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On the Cross: The Multifaceted Diamond of Christ’s Atoning Work

Trevin Wax: The atonement is like a multi-faceted diamond. What Christ accomplished on the cross is so massive, and the window into the heart of God is so big that no one explanation or description of the atonement can tell the whole story. Because the atonement is at the heart of who God is and what he has done for us, we can never fully exhaust the riches that flow from this event. But recognizing our inability to mine all the theological treasures represented in the cross of Christ should not keep us from pondering the beautiful truth of this event. In recent weeks, guest contributors have written about the different aspects of Christ’s atoning work. Here is a summary of their posts, with links for you to dig deeper into the significance of each truth. On the cross, Christ slays the Dragon and wins our victory: In the cross and resurrection, Christ the warrior king is the new and

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By His Stripes We Are Healed

Is healing in the atonement? Well, yes and no! Sam Storms: Here in 1 Peter 2:24-25 the apostle is very clearly alluding to Isaiah 53:4-5. There the prophet declared: “Surely he has borne our griefs and carried our sorrows; yet we esteemed him stricken, smitten by God, and afflicted. But he was wounded for our transgressions; he was crushed for our iniquities; upon him was the chastisement that brought us peace, and with his stripes we are healed.” In order to understand what Peter had in mind in quoting this OT passage, I need to address a very controversial question: Is there healing in the atonement? Some believe that just as God the Father made Jesus to be “sin” for us on the cross he also made him to be “sick” for us on the cross. Word of Faith advocate Gloria Copeland once wrote: “Jesus bore your sicknesses and carried your diseases at the same time and in the same

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Just and Justifier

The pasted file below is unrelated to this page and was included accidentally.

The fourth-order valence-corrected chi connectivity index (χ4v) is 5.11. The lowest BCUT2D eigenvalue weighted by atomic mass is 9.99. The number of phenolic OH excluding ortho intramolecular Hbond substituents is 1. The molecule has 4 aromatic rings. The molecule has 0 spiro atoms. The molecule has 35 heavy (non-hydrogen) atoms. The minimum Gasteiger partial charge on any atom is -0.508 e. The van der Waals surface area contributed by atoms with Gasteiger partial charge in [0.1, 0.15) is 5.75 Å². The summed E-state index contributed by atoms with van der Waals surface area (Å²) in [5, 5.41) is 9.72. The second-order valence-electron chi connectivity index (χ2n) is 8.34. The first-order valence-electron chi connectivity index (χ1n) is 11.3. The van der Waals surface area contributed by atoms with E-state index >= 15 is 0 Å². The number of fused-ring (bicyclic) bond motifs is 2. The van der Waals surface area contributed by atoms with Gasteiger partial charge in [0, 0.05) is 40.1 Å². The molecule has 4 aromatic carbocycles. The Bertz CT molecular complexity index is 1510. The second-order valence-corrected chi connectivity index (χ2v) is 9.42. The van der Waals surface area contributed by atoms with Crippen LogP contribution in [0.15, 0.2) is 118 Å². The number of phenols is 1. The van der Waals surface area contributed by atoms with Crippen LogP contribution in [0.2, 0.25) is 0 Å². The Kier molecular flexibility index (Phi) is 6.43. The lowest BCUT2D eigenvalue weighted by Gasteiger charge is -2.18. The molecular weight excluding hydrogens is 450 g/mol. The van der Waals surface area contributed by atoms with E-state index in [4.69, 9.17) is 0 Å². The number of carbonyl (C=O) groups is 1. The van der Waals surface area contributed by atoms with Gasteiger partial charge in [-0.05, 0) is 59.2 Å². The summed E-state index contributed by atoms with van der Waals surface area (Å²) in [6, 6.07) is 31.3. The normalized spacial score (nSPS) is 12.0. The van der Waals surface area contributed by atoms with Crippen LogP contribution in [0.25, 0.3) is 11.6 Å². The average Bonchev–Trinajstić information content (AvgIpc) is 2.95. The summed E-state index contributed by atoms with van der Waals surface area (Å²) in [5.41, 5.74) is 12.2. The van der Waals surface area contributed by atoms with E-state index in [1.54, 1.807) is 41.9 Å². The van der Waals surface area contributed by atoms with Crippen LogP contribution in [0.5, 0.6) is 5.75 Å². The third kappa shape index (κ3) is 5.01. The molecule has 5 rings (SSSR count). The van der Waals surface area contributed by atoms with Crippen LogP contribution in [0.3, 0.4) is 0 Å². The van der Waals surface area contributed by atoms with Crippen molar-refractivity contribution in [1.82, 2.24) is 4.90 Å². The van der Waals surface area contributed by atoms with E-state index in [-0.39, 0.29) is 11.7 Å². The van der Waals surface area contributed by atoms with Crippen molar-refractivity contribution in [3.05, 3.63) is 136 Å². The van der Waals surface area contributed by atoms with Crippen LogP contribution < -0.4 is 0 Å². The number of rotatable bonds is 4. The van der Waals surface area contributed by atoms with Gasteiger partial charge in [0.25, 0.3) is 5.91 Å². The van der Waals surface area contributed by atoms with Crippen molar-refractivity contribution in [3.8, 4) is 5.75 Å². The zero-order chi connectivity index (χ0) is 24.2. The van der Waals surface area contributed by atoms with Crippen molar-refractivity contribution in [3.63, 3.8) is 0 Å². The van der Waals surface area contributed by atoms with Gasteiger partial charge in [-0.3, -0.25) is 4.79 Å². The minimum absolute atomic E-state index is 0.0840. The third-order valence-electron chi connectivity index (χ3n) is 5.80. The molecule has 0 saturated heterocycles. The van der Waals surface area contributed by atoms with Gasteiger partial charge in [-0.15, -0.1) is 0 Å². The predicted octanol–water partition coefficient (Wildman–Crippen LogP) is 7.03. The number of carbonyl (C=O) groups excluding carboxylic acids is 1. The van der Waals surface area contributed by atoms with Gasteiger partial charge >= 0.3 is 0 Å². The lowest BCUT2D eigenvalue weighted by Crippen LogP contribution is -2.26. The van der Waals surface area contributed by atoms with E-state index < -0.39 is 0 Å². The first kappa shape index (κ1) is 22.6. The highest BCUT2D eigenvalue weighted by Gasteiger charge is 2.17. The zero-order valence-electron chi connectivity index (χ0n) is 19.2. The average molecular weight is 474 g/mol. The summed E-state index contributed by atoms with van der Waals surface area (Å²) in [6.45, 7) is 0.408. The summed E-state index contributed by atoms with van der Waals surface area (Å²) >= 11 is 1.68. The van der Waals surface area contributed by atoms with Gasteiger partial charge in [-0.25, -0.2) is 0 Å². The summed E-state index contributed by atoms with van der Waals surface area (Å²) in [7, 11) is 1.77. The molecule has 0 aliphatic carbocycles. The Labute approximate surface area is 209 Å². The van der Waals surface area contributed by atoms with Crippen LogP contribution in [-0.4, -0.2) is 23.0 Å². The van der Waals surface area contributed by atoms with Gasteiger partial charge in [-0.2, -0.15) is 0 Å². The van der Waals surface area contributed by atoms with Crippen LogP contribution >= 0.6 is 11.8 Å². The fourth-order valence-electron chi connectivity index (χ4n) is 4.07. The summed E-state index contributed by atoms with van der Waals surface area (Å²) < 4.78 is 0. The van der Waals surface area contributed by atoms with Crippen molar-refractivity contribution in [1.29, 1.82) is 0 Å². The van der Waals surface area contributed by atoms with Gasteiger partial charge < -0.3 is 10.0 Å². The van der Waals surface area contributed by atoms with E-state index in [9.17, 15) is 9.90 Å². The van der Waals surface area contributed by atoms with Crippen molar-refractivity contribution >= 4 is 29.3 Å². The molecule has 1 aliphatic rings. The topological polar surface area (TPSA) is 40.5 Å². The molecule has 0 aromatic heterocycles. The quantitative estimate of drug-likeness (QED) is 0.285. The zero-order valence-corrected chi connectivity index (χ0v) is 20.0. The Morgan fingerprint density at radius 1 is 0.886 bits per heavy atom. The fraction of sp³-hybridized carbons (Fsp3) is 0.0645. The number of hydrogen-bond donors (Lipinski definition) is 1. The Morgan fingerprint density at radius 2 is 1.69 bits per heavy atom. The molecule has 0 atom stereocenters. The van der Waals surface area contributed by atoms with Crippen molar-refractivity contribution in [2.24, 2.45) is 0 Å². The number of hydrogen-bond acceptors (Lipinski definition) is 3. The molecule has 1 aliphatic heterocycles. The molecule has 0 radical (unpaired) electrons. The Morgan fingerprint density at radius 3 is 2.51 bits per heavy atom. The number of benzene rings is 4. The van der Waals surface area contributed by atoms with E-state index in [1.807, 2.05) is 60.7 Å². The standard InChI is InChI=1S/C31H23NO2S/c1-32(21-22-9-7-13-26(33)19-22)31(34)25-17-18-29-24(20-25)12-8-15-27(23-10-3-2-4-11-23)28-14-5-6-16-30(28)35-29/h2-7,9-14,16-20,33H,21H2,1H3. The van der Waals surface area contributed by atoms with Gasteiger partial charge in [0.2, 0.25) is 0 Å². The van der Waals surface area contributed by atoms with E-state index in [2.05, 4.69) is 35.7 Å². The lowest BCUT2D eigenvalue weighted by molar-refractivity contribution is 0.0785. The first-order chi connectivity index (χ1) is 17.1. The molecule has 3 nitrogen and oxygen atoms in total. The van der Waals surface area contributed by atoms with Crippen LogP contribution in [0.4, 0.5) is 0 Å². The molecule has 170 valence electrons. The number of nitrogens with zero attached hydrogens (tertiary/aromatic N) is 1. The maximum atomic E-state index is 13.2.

George Smeaton: The design or final cause which God had in view in the whole matter of the atonement is next subjoined: that He might be just, and the justifier (Rom. 3:26). The allusion is to the concurrence or harmony of these two perfections of God. The word JUST, applied to God, means that He asserts just claims and inflicts just punishment. It is a perversion of language to interpret the term as if it could mean anything else than justice in the ordinary acceptation of the word among men made in the image of God. The contrast in which it is placed to divine forbearance, and the allusion to the propitiatory, allow no doubt as to its import Justice seemed to slumber during that period of forbearance; now it is displayed. But this determines the character of the atonement Such language would be unmeaning, if it were not admitted that the atonement is in the proper sense of the word a

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Because of the Blood

All Christian blessings and resources are grounded in the blood of the Lamb. Do you find yourself accepted before this holy God? If so, it is because of the blood of the Lamb. Have you received the blessed Holy Spirit? He has been poured out because of the blood of the Lamb. Do you have the prospect of consummated eternal life in glory? It was secured by the blood of the Lamb. Are you in the fellowship of saints, brothers and sisters who love Christ, the church of the living God, a new body, the body of Christ on earth? This is bought, secured, and constituted by the blood of the Lamb. Are you grateful for the spiritual armaments that Paul tells us to deploy (Ephesians 6)? The entire arsenal is at our disposal because of the blood of the Lamb. May we go to God in prayer? It is because of the blood of the Lamb. Do we find our wills

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How God’s Wrath Equals and Reveals God’s Worth

Jonathan Leeman: The “penal” in the doctrine of penal substitution, being tied to God’s wrath, has long been a source of controversy inside the church and out. It’s criticized as overly “legal” or “forensic.” People want to look to the cross and talk about Christ’s love, not his enduring the divine penalty. But it’s worth stopping for a moment and meditating on what is behind a penalty. What is behind wrath? The answer is God’s worthiness or God’s worth. God’s wrath is equal to God’s worth, and that the “penal” in penal substitution therefore reveals this very worth. Wrath and worth are perfectly matched together. The former takes the measure of the latter and expresses itself accordingly. One is as precious as the other. So drop the “penal” from penal substitution and you diminish God dramatically. Despise his wrath and you despise his worth. To see this, it’s worth meditating for a moment on what the purpose of law is. The Reformers talked about the